NUS takes legal action over grants

The National Union of Students has initiated judicial review processes over ministerial plans to scrap maintenance grants in England. Lawyers from the NUS have written to the Business Secretary, Sajid Javid, to demand further consideration of the implications on equality and diversity of the move. This proposed action was announced in July by George Osborne in his summer budget. The government has so far stated that it would respond to the letter in due course.

The NUS claims it has identified a “serious and unlawful failure” on the part of the government to follow the protocols set out in the Equality Act 2010 to consider the impact of policy changes upon poorer students. The letter states that “the abolition of maintenance grants will cause a very significant increase in debt for the poorest students; from £40,500 to around £53,000”.

As the policy currently stands, students who come from a family with an income of £25,000 or less are entitled to a full, government- subsidised grant of up to £3,387 in addition to a loan of £4,047 if they live away from their family home outside of London. Partial grants are available on an income assessed basis for those whose family income in between £25,000 and £60,000. The government has announced it intends to replace these grants with loans from September 2016.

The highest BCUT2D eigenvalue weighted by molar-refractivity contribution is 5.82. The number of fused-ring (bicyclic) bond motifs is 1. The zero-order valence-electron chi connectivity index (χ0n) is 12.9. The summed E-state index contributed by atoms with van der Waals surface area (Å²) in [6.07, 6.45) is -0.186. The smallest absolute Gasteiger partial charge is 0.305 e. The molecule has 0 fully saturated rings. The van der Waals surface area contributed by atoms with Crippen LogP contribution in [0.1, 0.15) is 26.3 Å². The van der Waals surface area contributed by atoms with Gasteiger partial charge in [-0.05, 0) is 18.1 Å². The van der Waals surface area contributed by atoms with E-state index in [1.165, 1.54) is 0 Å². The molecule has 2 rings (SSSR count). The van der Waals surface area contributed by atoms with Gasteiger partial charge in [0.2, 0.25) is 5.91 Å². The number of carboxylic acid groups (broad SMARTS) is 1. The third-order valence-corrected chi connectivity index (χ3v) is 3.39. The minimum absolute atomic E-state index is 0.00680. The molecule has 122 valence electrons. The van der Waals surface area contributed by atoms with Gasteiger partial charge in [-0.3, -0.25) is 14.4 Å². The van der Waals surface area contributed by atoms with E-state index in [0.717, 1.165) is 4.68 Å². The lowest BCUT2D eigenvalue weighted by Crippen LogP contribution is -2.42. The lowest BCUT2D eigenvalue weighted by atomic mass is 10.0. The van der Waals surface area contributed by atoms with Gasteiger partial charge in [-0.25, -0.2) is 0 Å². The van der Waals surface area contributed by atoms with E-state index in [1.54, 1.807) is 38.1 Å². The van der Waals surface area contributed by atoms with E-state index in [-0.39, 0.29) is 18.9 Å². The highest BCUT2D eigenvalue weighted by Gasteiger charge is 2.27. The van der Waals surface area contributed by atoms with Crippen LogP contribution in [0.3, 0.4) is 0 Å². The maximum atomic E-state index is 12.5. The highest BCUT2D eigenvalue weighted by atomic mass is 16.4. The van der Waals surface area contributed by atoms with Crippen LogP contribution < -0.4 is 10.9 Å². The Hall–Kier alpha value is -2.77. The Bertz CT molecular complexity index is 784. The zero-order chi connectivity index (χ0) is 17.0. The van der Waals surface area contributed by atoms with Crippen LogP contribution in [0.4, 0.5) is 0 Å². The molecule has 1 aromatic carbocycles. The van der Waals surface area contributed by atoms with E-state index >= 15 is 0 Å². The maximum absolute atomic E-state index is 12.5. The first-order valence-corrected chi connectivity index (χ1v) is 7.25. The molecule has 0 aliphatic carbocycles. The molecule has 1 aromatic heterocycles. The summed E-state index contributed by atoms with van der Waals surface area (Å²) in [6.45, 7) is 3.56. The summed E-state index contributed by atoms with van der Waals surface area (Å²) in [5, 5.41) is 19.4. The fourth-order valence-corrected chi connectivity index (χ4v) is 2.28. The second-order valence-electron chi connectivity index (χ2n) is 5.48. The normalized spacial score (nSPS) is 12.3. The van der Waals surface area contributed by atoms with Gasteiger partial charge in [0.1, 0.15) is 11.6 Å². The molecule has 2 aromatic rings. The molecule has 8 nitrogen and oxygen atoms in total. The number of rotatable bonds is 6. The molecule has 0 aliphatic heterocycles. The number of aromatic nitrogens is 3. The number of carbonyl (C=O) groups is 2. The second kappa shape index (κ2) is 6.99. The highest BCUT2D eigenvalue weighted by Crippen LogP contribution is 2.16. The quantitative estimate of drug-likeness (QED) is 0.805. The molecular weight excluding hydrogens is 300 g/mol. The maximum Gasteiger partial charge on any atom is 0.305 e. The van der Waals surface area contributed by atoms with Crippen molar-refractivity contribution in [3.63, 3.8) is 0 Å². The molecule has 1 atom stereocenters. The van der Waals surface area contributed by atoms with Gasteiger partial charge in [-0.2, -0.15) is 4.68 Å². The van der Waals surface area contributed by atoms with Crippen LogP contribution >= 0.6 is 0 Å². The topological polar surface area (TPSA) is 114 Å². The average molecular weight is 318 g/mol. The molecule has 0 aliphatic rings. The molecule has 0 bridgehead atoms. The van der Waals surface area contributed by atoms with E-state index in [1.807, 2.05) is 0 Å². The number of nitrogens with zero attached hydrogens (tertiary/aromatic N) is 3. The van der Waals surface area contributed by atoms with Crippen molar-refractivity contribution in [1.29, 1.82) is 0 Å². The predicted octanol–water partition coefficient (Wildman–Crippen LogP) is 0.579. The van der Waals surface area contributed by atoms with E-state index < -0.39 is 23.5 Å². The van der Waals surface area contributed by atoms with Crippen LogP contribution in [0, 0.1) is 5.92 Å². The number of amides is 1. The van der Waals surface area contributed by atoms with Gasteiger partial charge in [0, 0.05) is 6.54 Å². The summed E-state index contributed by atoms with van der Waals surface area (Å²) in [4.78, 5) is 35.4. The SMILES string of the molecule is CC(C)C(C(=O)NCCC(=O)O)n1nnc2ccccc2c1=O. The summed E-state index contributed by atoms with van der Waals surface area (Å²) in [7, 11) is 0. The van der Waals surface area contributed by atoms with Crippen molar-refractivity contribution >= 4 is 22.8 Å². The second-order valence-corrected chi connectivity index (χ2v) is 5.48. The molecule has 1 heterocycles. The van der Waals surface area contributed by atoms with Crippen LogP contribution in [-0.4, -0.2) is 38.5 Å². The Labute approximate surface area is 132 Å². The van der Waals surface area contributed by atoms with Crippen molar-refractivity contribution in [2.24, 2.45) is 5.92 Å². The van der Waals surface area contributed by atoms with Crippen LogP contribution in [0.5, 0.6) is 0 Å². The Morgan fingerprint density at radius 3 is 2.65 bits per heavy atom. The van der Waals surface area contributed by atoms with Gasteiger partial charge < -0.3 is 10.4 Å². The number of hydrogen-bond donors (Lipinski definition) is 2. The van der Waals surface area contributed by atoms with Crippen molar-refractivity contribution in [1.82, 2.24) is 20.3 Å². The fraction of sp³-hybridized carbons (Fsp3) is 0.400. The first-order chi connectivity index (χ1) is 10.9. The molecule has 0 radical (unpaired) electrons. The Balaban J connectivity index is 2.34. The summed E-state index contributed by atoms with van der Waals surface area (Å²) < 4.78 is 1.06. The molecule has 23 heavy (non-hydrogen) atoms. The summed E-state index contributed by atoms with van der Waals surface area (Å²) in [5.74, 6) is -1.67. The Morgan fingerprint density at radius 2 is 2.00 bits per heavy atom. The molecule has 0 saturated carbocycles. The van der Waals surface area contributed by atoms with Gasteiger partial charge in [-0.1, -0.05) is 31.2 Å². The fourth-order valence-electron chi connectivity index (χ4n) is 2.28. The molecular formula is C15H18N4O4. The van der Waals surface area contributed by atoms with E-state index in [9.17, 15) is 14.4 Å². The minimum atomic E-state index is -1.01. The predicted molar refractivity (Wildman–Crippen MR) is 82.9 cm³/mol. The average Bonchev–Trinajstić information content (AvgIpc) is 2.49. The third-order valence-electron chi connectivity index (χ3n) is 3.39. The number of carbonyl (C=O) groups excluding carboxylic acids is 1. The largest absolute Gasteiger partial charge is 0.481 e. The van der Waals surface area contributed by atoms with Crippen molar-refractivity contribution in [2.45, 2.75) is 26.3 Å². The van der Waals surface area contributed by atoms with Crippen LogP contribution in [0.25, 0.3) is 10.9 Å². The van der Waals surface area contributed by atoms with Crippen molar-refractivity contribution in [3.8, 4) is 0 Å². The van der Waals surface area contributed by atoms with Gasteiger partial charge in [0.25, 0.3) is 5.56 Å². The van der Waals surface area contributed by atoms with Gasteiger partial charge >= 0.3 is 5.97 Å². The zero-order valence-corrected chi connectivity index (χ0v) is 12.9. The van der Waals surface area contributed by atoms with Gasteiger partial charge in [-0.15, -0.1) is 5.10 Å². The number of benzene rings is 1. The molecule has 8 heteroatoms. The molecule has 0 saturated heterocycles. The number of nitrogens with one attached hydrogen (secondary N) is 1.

A spokeperson for the Department for Business, Innovation and Skills said students would not have to pay back anything until their earnings rose above £21,000. The NUS is represented by Salima Budhani and John Halford of legal firm Bindmans LLP who are calling upon the government on behalf of the j to reconsider its obligations “to halt plans to abolish maintenance grants and to gather information to enable him to properly consider the complex equality considerations at stake”.

Megan Dunn, President of the NUS called the government’s plan “reckless”, adding: “we know the huge damage that this change will have if it is allowed to happen. It is obvious that the government is attempting to rush through these changes with no consideration of future generations of students”.

The NUS’s biggest charge against the governement is that they have failed to maintain their obligations in terms of commitments made to the Equality and Human Rights Commission to continuously assess equality impacts of policy introductions.


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January 2021
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